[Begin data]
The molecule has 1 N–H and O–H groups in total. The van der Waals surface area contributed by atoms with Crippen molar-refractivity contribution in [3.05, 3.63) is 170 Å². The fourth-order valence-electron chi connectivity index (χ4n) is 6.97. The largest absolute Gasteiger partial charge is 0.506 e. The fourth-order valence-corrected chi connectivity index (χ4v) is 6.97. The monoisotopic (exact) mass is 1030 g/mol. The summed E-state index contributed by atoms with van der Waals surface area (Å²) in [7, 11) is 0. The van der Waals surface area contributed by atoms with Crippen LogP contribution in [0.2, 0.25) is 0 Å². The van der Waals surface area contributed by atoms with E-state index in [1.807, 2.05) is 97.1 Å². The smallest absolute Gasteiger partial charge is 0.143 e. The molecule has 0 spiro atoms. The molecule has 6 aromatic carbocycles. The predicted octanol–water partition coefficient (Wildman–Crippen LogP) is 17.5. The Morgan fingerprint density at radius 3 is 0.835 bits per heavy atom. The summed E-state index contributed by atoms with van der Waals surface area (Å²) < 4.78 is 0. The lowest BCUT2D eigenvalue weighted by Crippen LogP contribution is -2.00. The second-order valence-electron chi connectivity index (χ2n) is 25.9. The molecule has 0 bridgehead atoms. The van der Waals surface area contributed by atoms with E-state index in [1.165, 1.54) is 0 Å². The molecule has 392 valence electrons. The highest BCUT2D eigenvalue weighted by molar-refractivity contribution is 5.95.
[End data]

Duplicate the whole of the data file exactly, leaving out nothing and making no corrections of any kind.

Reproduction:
The molecule has 1 N–H and O–H groups in total. The van der Waals surface area contributed by atoms with Crippen molar-refractivity contribution in [3.05, 3.63) is 170 Å². The fourth-order valence-electron chi connectivity index (χ4n) is 6.97. The largest absolute Gasteiger partial charge is 0.506 e. The fourth-order valence-corrected chi connectivity index (χ4v) is 6.97. The monoisotopic (exact) mass is 1030 g/mol. The summed E-state index contributed by atoms with van der Waals surface area (Å²) in [7, 11) is 0. The van der Waals surface area contributed by atoms with Crippen LogP contribution in [0.2, 0.25) is 0 Å². The van der Waals surface area contributed by atoms with E-state index in [1.807, 2.05) is 97.1 Å². The smallest absolute Gasteiger partial charge is 0.143 e. The molecule has 0 spiro atoms. The molecule has 6 aromatic carbocycles. The predicted octanol–water partition coefficient (Wildman–Crippen LogP) is 17.5. The Morgan fingerprint density at radius 3 is 0.835 bits per heavy atom. The summed E-state index contributed by atoms with van der Waals surface area (Å²) < 4.78 is 0. The lowest BCUT2D eigenvalue weighted by Crippen LogP contribution is -2.00. The second-order valence-electron chi connectivity index (χ2n) is 25.9. The molecule has 0 bridgehead atoms. The van der Waals surface area contributed by atoms with E-state index in [1.165, 1.54) is 0 Å². The molecule has 392 valence electrons. The highest BCUT2D eigenvalue weighted by molar-refractivity contribution is 5.95.